Digital Black and White: Part 2
(excerpt from the book Stephen Johnson on Digital Photography unreleased revised electronic version)
Printing Black and White Digitally
I fell in love with photography largely because of the beauty of a black-and-white gelatin-silver print. I have now mostly abandoned that darkroom approach in favor of digital printing. However, my darkroom equipment remains, with lots of paper in the freezer. The digital era created a bit of a black and white limbo-land, but some very beautiful solutions are now in hand.
Inevitably, we compare our black and white results to traditional printing methods, whether gelatin-silver or platinum. A digital inkjet-based print is a different animal—one that can chase the look and feel of other mediums and that has its own unique aesthetic potential. The path you go down is of your own choosing; I'm finding it difficult not to pursue many as I try to understand what I want out of a black-and-white print in this digital age.
Black-and-white printing is both necessary and difficult. It is critical to many of us for its sheer beauty and because the language of photography does not always require color. In fact, scenes are often strengthened without color, relying instead on black and white’s inherent increased abstraction.
Digital printers are designed mainly to print color. Many twists and turns in gray balance and tricks to human perception are employed to make the highly capable color printers we now have. But many of those very improvisations have made printing neutral black-and-white prints very challenging. It is also true that most of us would prefer to have only one printer, one that will print our color and black and white equally well. This was very hard to do for a long time.
Various ways have been developed to creatively adapt to black and white challenges: substituting the printer’s color inks with black and grays (even 6 or 7 grays with black), elaborating workarounds to avoid a printer’s default color processing, or adding gray inks to the color set. All worked to some degree.
Black Gray Custom Inksets were a common solution to digital black and white inkjet printing for a long time, but have now been replaced by good options from the printing manufacturers themselves, Epson, HP and Canon. We now have a substantial effort by the printer companies to do great color, long life, plus added gray inks to the 6 color photo sets making for a dramatic versatility and stunning results.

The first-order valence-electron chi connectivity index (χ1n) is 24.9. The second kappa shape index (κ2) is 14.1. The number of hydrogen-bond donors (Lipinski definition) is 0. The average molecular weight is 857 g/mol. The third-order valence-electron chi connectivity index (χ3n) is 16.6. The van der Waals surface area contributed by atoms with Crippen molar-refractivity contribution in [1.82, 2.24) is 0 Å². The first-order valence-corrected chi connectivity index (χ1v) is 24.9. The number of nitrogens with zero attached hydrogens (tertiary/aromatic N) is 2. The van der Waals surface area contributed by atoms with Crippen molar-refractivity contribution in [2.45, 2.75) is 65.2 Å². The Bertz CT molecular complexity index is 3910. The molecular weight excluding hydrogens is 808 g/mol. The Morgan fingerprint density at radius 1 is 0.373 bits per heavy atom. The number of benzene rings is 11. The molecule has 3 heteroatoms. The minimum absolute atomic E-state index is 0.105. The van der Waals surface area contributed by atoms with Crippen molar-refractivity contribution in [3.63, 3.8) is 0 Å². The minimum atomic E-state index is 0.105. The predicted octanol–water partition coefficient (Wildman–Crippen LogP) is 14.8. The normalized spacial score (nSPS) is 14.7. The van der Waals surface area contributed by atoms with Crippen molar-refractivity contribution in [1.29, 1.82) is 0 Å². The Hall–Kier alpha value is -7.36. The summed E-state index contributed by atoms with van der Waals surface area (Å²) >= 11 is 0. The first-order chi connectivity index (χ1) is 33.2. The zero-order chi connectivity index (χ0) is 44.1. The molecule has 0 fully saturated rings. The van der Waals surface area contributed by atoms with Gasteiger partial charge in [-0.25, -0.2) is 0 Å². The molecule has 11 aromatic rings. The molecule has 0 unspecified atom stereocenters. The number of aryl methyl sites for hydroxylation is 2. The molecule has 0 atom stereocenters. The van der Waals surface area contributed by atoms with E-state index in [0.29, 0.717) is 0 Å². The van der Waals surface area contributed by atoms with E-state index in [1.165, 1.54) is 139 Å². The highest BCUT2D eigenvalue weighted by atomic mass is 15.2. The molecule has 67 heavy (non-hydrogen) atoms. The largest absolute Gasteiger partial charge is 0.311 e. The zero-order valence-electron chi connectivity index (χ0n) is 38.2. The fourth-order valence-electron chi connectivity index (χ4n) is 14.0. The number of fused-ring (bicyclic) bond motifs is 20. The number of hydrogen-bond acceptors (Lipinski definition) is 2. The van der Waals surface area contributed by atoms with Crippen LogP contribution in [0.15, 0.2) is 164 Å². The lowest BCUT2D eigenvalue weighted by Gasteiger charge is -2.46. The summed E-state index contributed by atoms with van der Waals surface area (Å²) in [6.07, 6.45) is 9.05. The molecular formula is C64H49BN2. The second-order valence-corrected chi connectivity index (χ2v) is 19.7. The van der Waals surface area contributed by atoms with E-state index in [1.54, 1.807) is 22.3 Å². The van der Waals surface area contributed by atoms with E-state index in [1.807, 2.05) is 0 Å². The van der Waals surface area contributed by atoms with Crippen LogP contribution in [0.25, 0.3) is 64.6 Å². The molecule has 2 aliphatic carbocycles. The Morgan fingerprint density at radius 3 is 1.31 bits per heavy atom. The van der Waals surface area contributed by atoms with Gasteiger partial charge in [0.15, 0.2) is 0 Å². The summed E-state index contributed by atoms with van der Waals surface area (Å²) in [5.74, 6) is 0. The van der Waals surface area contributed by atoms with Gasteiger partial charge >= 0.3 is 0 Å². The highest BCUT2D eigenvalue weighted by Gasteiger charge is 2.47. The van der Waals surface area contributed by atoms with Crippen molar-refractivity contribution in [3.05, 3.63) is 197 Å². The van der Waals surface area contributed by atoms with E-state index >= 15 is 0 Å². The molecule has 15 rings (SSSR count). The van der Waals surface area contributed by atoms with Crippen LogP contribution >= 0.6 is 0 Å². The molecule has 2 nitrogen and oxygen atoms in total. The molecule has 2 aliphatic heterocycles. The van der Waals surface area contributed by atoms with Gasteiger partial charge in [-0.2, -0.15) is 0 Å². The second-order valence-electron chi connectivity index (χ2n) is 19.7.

Gray Ink Plus Color
- Epson Ultrachrome K3 (on selected Epson printers)
- Hewlett-Packard: Verio color, plus extra black and grays (on selected HP printers)
- Canon: Lucia inkset of 6 color plus grays
The basic operation for all of these black and white driver controls is to start with what the manufacturer has determined to be neutral black and white printing, then enable us as users to customize the appearance through trying minimize or create color casts. Additional controls are often offered for overall density, and in some drivers shadow and highlight tonality.
As in so many of the these cases, allowing a little time, experimentation, good notes and test sheets are very helpful to the process.
Issues with Black-and-White Printing
- Software: How do you preview and control the printing?
-Paper/ink combinations produce image color variations.
-Viewing conditions and color temperature of light influence neutrality of most black/gray ink combinations.
-Comparison to silver usually results in inkjet not quite coming up to a similarly rich black.
-How long will these inks last on which papers?
-How are they tested, by whom, according to what standards?
-Rag papers hearken back to platinum printing and births an altogether new look.
-Glossy looks more like traditional silver prints.
- Black inks for matte and glossy paper
-New Inks from Epson and others.
-Photo Black for glossy papers. Matte Black formulated for matte papers, extra need for black density.
- Print Drivers/Control
-Black/Gray Ink Printing Software
-RIPs (raster image processors): software to translate your data into the printer’s format.
- ImagePrint RIP, Best Color, etc.
Replacement Drivers: QuadTone RIP
- ImagePrint RIP, Best Color, etc.
ImagePrint is software for printing, featuring wide printer model support and profiles for color and black-and-white prints using color, gray inks, and supporting image tints. It includes an extensive library of downloadable profiles supporting a wide variety of papers and viewing conditions. Very neutral black-and-white prints are possible as well as image tints and split-toning. By supplying direct and beautiful solutions to black and white printing, ImagePrint has made a significant contribution to digital black and white photography.
ImagePrint includes traditional RIP features like scaling, nesting, and crop marks with extensive print correction controls for color, tone, saturation, and resolution are all built-in.
A number of ink-makers and interested third-party developers have offered black-and-white printing solutions as well. The Quadtone RIP appears as another printer and if driven by tone color curves for different printers, papers, inkset for color tone, cool, neutral to warm. They can be mixed in various ways and is extremely versatile but requires experimentation.
Epson Advanced Black and White Print Controls
HP Z3200 Grayscale Print Controls
Quadtone RIP Print Controls
Tutorial with Related Subjects:
- Black and White Conversion from Color